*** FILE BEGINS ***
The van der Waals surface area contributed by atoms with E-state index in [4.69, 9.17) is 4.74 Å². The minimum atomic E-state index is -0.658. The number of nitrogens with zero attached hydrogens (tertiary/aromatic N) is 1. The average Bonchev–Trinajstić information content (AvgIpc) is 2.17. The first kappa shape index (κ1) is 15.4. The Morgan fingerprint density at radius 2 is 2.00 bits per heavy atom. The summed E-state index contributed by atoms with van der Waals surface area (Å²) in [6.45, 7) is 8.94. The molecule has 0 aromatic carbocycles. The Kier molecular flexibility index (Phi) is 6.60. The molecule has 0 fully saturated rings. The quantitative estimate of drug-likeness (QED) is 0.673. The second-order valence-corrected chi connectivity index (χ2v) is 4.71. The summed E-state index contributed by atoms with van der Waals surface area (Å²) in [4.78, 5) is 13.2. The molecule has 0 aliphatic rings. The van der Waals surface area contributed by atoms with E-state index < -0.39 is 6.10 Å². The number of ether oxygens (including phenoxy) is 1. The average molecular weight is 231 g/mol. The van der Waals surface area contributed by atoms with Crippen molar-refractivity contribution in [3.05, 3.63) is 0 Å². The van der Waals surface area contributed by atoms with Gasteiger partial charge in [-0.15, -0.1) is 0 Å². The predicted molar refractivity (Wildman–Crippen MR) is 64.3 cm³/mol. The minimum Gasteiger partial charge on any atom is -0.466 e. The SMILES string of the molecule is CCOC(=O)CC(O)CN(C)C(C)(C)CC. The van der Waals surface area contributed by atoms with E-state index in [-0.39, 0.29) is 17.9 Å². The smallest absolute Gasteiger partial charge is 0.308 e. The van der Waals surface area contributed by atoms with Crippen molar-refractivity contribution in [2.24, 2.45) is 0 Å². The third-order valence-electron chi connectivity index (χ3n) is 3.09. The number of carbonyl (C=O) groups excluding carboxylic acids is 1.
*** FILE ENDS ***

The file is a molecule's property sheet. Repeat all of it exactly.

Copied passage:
The van der Waals surface area contributed by atoms with E-state index in [4.69, 9.17) is 4.74 Å². The minimum atomic E-state index is -0.658. The number of nitrogens with zero attached hydrogens (tertiary/aromatic N) is 1. The average Bonchev–Trinajstić information content (AvgIpc) is 2.17. The first kappa shape index (κ1) is 15.4. The Morgan fingerprint density at radius 2 is 2.00 bits per heavy atom. The summed E-state index contributed by atoms with van der Waals surface area (Å²) in [6.45, 7) is 8.94. The molecule has 0 aromatic carbocycles. The Kier molecular flexibility index (Phi) is 6.60. The molecule has 0 fully saturated rings. The quantitative estimate of drug-likeness (QED) is 0.673. The second-order valence-corrected chi connectivity index (χ2v) is 4.71. The summed E-state index contributed by atoms with van der Waals surface area (Å²) in [4.78, 5) is 13.2. The molecule has 0 aliphatic rings. The van der Waals surface area contributed by atoms with E-state index < -0.39 is 6.10 Å². The number of ether oxygens (including phenoxy) is 1. The average molecular weight is 231 g/mol. The van der Waals surface area contributed by atoms with Crippen molar-refractivity contribution in [3.05, 3.63) is 0 Å². The van der Waals surface area contributed by atoms with Gasteiger partial charge in [-0.15, -0.1) is 0 Å². The predicted molar refractivity (Wildman–Crippen MR) is 64.3 cm³/mol. The minimum Gasteiger partial charge on any atom is -0.466 e. The SMILES string of the molecule is CCOC(=O)CC(O)CN(C)C(C)(C)CC. The van der Waals surface area contributed by atoms with E-state index in [-0.39, 0.29) is 17.9 Å². The smallest absolute Gasteiger partial charge is 0.308 e. The van der Waals surface area contributed by atoms with Crippen molar-refractivity contribution in [2.24, 2.45) is 0 Å². The third-order valence-electron chi connectivity index (χ3n) is 3.09. The number of carbonyl (C=O) groups excluding carboxylic acids is 1.